Monetarism

Monetarism - Monetarism Monetarism Graduate Macroeconomics...

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Monetarism Monetarism Graduate Macroeconomics I ECON 309 – Cunningham
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2 The Effects of Money Supply The Effects of Money Supply Changes on the Real Economy Changes on the Real Economy Keynesian View Monetarist View IS LM 1 LM 2 IS LM 1 LM 2 ? Y Y r r
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3 The Effects of Fiscal Changes The Effects of Fiscal Changes on the Real Economy on the Real Economy Keynesian View Monetarist View IS 1 LM IS 1 LM ? Y Y r r IS 2 IS 2
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4 Overview Overview Milton Friedman mid-1950s, University of Chicago Neoclassical price theorist Establish career on PIH and the underpinnings of Marshall’s basic supply and demand model Chicago School is distinctly neoclassical, with substantial Austrian influence. To oversimplify: Austrians are neoclassical in spirit, with a stronger appreciation of the roles of uncertainty and institutions. Money and Banking Workshop at Chicago. Friedman is a self-proclaimed quantity theorist and classical liberal. According to Friedman, “Inflation is everywhere and at all times a monetary
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5 What is Monetarism? What is Monetarism? According to David Laidler ( Economic Journal, March 1981, p. 1-2), Monetarism can be characterized by four elements: (I) A ‘quantity theory’ approach to macroeconomic analysis in two distinct senses: (a) that used by Milton Friedman (1956) to describe a theory of the demand for money, and (b) the more traditional sense of a view that fluctuations in the quantity of money are the dominant cause of fluctuations in money income. (II) The analysis of the division of money income fluctuations between the price level and real income in terms of an expectations augmented Phillips curve whose structure rules out an economically significant long-run inverse trade off between the variables. (III) A monetary approach to the balance-of-payments and exchange rate theory. (IV) (a) Antipathy toward activist stabilization policy, either monetary or fiscal, and to wage and price controls, and (b) support for long-run monetary policy “rules” or at least prestated ‘targets’, cast in terms of the behavior of some monetary aggregate rather than of the level of interest rates.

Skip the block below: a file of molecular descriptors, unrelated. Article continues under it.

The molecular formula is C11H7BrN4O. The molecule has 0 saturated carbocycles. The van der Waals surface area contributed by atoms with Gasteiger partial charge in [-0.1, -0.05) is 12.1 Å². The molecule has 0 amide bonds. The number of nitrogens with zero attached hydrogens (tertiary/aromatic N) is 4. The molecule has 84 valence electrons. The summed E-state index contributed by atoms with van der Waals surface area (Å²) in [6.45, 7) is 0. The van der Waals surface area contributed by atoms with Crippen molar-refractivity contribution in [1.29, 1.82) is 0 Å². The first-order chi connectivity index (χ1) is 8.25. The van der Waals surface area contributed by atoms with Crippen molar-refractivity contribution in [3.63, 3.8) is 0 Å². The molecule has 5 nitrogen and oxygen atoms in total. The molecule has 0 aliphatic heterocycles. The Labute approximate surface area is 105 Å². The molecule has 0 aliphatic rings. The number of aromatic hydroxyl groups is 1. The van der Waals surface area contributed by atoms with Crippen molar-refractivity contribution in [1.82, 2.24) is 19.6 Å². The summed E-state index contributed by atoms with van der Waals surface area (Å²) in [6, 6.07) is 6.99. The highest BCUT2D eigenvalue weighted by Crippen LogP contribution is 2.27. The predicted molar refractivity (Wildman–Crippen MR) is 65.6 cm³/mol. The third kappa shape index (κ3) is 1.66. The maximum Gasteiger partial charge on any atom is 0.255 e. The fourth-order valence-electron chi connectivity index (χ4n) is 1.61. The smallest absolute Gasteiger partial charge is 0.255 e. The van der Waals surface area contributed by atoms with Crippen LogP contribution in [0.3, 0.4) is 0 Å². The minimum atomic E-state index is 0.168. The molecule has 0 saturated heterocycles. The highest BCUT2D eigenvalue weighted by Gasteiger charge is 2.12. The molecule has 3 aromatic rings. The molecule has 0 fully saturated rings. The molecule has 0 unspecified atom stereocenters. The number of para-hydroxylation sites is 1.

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6 Friedman’s Restatement Friedman’s Restatement of the Quantity Theory of the Quantity Theory Friedman, M. “The Quantity Theory of Money--A Restatement.” In Studies in the Quantity Theory of Money , Milton Friedman, editor. Univ. of Chicago Press (1956). According to Friedman, total income ( Y ) is explained by nominal wealth ( W ) and the returns ( r ) that it generates. Explicitly:
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This note was uploaded on 02/25/2012 for the course CHEM 309 taught by Professor Staff during the Spring '11 term at UConn.

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Monetarism - Monetarism Monetarism Graduate Macroeconomics...

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